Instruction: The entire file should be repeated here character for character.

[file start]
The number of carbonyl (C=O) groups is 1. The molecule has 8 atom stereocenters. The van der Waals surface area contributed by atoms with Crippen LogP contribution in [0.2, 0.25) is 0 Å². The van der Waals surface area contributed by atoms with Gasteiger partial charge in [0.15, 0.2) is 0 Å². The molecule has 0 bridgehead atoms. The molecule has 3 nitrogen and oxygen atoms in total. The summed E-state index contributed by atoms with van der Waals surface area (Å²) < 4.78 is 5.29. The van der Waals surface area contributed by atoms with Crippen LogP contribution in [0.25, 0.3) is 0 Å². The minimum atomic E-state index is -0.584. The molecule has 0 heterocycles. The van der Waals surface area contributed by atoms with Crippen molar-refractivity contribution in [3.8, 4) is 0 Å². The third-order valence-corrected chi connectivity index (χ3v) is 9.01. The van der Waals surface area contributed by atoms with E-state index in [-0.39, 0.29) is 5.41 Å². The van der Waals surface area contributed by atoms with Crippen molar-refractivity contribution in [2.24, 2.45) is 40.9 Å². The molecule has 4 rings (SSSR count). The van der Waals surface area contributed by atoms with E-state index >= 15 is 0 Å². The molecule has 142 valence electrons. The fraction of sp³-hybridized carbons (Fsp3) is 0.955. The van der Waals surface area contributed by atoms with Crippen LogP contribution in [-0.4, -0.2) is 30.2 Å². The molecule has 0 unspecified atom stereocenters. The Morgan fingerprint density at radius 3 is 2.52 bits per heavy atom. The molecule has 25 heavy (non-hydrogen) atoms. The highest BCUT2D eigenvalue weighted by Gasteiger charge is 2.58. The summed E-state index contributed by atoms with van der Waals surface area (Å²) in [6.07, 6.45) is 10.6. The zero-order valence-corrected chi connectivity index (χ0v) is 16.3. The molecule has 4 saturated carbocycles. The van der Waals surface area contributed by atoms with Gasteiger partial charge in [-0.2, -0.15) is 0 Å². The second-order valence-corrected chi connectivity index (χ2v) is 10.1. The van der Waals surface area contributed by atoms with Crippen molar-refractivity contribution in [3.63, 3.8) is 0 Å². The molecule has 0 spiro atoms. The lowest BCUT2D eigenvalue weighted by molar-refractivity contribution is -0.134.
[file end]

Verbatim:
The number of carbonyl (C=O) groups is 1. The molecule has 8 atom stereocenters. The van der Waals surface area contributed by atoms with Crippen LogP contribution in [0.2, 0.25) is 0 Å². The van der Waals surface area contributed by atoms with Gasteiger partial charge in [0.15, 0.2) is 0 Å². The molecule has 0 bridgehead atoms. The molecule has 3 nitrogen and oxygen atoms in total. The summed E-state index contributed by atoms with van der Waals surface area (Å²) < 4.78 is 5.29. The van der Waals surface area contributed by atoms with Crippen LogP contribution in [0.25, 0.3) is 0 Å². The minimum atomic E-state index is -0.584. The molecule has 0 heterocycles. The van der Waals surface area contributed by atoms with Crippen molar-refractivity contribution in [3.8, 4) is 0 Å². The third-order valence-corrected chi connectivity index (χ3v) is 9.01. The van der Waals surface area contributed by atoms with E-state index in [-0.39, 0.29) is 5.41 Å². The van der Waals surface area contributed by atoms with Crippen molar-refractivity contribution in [2.24, 2.45) is 40.9 Å². The molecule has 4 rings (SSSR count). The van der Waals surface area contributed by atoms with E-state index >= 15 is 0 Å². The molecule has 142 valence electrons. The fraction of sp³-hybridized carbons (Fsp3) is 0.955. The van der Waals surface area contributed by atoms with Crippen LogP contribution in [-0.4, -0.2) is 30.2 Å². The molecule has 0 unspecified atom stereocenters. The Morgan fingerprint density at radius 3 is 2.52 bits per heavy atom. The molecule has 25 heavy (non-hydrogen) atoms. The highest BCUT2D eigenvalue weighted by Gasteiger charge is 2.58. The summed E-state index contributed by atoms with van der Waals surface area (Å²) in [6.07, 6.45) is 10.6. The zero-order valence-corrected chi connectivity index (χ0v) is 16.3. The molecule has 4 saturated carbocycles. The van der Waals surface area contributed by atoms with Gasteiger partial charge in [-0.2, -0.15) is 0 Å². The second-order valence-corrected chi connectivity index (χ2v) is 10.1. The van der Waals surface area contributed by atoms with Crippen molar-refractivity contribution in [3.63, 3.8) is 0 Å². The molecule has 0 spiro atoms. The lowest BCUT2D eigenvalue weighted by molar-refractivity contribution is -0.134.